The other issue that I think has been swept under the carpet, is what happens after 30 years when each graduate’s contribution ends. Those who have paid off all their graduate debt will be in a small minority and the State will have to write off the remaining debts of the other graduates. This looks to me like an inter-generational transfer of wealth; the taxpayers in 30 years time having to pick up the tab for government spending now. Again this seems unfair to me.

    Lastly, I wonder why we have the structure of universities that we have with so many separate degree-awarding bodies. If we purely wanted an \academic sausage machine\ that took in bright school students and turned out graduates at the lowest cost, why not expand the Open University which only charges £4000 fees and is a fully scalable model of University-level education. If we decide that there is more to attending University than lectures and tutorials, then perhaps we should go down the route of \community colleges\ with most undergraduate students living at home. What is clear, I think, is that we need radical solutions to the provision of university education if it is to survive for another generation without bankrupting us.

    • Austin says:

      Hi Laurence.

      Have you seen Prof David Colquhoun’s ideas about University education? He offers some concrete ideas for what might change, with a specific eye on what it would mean for science degrees.

      I know quite a few people who are sympathetic to the argument that one could summarise as “Why should a postman pay for your University education?” – including my Better Half. Like some other people from European countries, she feels that a related problem is that Britain has made a complete dog’s breakfast of vocational education. In many European countries vocational education.uses a

      [subsidised apprenticeships + day release or short courses at college]

      – model. In the UK, apprenticeships seem to be largely gone, and you go to college/University full-time for 3 yrs to do a hairdressing degree, or whatever. So part of the University expansion in the UK is due to there now being degrees in things which previously were not taught in 3-yr degree courses. The Boss argues that this is why people are cheesed off (as well as the bill being so big) Of course, if one cut back numbers (especially on 3-yr degrees in vocational things) then the cost would go down, and/or vocational education could perhaps be sorted out.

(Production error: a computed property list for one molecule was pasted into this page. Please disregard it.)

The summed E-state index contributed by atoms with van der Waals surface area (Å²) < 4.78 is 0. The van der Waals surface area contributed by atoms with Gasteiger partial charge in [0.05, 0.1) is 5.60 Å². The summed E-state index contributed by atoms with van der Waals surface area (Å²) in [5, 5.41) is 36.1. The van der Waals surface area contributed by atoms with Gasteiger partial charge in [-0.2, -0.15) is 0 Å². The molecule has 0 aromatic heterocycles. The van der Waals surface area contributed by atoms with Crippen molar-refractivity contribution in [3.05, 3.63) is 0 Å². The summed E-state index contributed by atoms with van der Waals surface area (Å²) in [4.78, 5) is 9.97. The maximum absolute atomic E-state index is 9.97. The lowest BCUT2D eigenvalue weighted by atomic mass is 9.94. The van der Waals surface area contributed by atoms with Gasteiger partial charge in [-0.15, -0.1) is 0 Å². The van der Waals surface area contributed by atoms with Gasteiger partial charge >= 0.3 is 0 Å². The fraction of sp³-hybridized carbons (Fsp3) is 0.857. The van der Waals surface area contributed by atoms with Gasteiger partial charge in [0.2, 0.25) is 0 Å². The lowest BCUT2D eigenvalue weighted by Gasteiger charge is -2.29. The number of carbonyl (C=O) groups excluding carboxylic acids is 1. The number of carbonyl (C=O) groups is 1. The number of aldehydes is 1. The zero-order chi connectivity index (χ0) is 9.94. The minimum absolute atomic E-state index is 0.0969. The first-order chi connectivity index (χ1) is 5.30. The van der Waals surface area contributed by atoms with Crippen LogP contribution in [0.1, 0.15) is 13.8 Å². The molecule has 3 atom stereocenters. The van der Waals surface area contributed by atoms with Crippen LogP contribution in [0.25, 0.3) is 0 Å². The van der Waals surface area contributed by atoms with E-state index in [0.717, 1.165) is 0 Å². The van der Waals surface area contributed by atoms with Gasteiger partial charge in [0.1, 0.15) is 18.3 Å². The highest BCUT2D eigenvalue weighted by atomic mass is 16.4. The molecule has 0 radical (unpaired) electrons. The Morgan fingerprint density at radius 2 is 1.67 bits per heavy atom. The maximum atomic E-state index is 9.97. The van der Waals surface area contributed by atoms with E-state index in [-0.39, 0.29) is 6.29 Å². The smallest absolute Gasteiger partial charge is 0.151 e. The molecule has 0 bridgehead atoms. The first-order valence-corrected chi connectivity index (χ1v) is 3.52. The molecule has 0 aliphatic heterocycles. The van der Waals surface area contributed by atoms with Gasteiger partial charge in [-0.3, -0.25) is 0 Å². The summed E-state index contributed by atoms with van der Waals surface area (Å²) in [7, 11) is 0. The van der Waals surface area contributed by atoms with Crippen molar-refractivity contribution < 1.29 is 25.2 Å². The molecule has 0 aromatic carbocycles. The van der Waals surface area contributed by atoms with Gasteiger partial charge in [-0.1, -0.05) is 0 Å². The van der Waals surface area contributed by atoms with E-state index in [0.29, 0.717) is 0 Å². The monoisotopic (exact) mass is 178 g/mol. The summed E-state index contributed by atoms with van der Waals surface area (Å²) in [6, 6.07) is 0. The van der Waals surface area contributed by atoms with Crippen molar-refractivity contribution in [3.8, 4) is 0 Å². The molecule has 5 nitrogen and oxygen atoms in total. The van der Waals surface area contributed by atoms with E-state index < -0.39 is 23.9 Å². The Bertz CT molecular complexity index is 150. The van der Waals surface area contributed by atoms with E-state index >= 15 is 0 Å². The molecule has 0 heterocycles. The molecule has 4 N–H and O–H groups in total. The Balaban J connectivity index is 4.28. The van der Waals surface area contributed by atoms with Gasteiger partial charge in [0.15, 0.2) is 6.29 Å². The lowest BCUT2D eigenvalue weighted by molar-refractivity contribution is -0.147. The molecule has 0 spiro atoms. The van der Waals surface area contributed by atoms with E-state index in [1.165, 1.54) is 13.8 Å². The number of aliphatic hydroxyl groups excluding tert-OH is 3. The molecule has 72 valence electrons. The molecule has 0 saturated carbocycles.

My dad was one of the founding Professors of the Open University and worked for them for many years, so I have a lot of time for the OU. Of course, they are now in some trouble as (i) almost all their income was from the teaching funding that is being cut; and (ii) lots of other people have copied bits of their distance learning approach. I hope they manage to ride it out. As you say, if people are really going to be questioning going to Univ for 3 yrs full-time on cost grounds, then the OU should be well-positioned to offer a tried and tested alternative.

  3. nico says:

    It seems the chancellor has a very unique way of dealing with things. He will give universities that charge the full 9k and oil companies that do not pass on the 1p rebate a long, hard disapproving look. Then will move on to look for a disabled person to throw out on the street.

    • Well, as you’d expect, Nico, I have a rather low opinion of Mr Osborne, and indeed of the entire government. Vince Cable and David Willetts, the two people with responsibility for Universities, were possibly among the few of the Coalition’s ranking people I had any respect for, but their bungling of the University fees business has been spectacular, in my opinion. And I would also suggest they don’t seem to have much pull with Osborne and the Treasury, judging by the forward planning (or lack of it) for science and technology.

      But then, of course… I would say that, wouldn’t I? I guess you’d have to ask some of the people more in sympathy with the Govt, like Richard and Henry, what they think.